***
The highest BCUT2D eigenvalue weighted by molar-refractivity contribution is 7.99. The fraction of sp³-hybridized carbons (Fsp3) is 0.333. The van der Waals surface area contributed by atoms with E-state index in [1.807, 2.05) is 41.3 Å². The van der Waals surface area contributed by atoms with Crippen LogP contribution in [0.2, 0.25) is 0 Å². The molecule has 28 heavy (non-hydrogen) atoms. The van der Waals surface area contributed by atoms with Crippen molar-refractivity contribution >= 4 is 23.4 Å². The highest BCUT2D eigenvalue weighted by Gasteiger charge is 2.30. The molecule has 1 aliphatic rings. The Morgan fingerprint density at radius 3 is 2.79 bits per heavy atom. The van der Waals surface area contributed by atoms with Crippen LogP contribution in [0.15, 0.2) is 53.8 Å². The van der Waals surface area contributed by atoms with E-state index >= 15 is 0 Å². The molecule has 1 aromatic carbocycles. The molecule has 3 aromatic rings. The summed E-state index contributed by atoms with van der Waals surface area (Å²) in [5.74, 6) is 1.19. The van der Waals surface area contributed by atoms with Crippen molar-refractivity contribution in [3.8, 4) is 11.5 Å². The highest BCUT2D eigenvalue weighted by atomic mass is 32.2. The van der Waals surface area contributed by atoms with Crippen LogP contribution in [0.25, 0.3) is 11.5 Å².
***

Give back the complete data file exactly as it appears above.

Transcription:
The highest BCUT2D eigenvalue weighted by molar-refractivity contribution is 7.99. The fraction of sp³-hybridized carbons (Fsp3) is 0.333. The van der Waals surface area contributed by atoms with E-state index in [1.807, 2.05) is 41.3 Å². The van der Waals surface area contributed by atoms with Crippen LogP contribution in [0.2, 0.25) is 0 Å². The molecule has 28 heavy (non-hydrogen) atoms. The van der Waals surface area contributed by atoms with Crippen molar-refractivity contribution >= 4 is 23.4 Å². The highest BCUT2D eigenvalue weighted by Gasteiger charge is 2.30. The molecule has 1 aliphatic rings. The Morgan fingerprint density at radius 3 is 2.79 bits per heavy atom. The van der Waals surface area contributed by atoms with Crippen LogP contribution in [0.15, 0.2) is 53.8 Å². The van der Waals surface area contributed by atoms with E-state index >= 15 is 0 Å². The molecule has 1 aromatic carbocycles. The molecule has 3 aromatic rings. The summed E-state index contributed by atoms with van der Waals surface area (Å²) in [5.74, 6) is 1.19. The van der Waals surface area contributed by atoms with Crippen molar-refractivity contribution in [3.8, 4) is 11.5 Å². The highest BCUT2D eigenvalue weighted by atomic mass is 32.2. The van der Waals surface area contributed by atoms with Crippen LogP contribution in [0.25, 0.3) is 11.5 Å².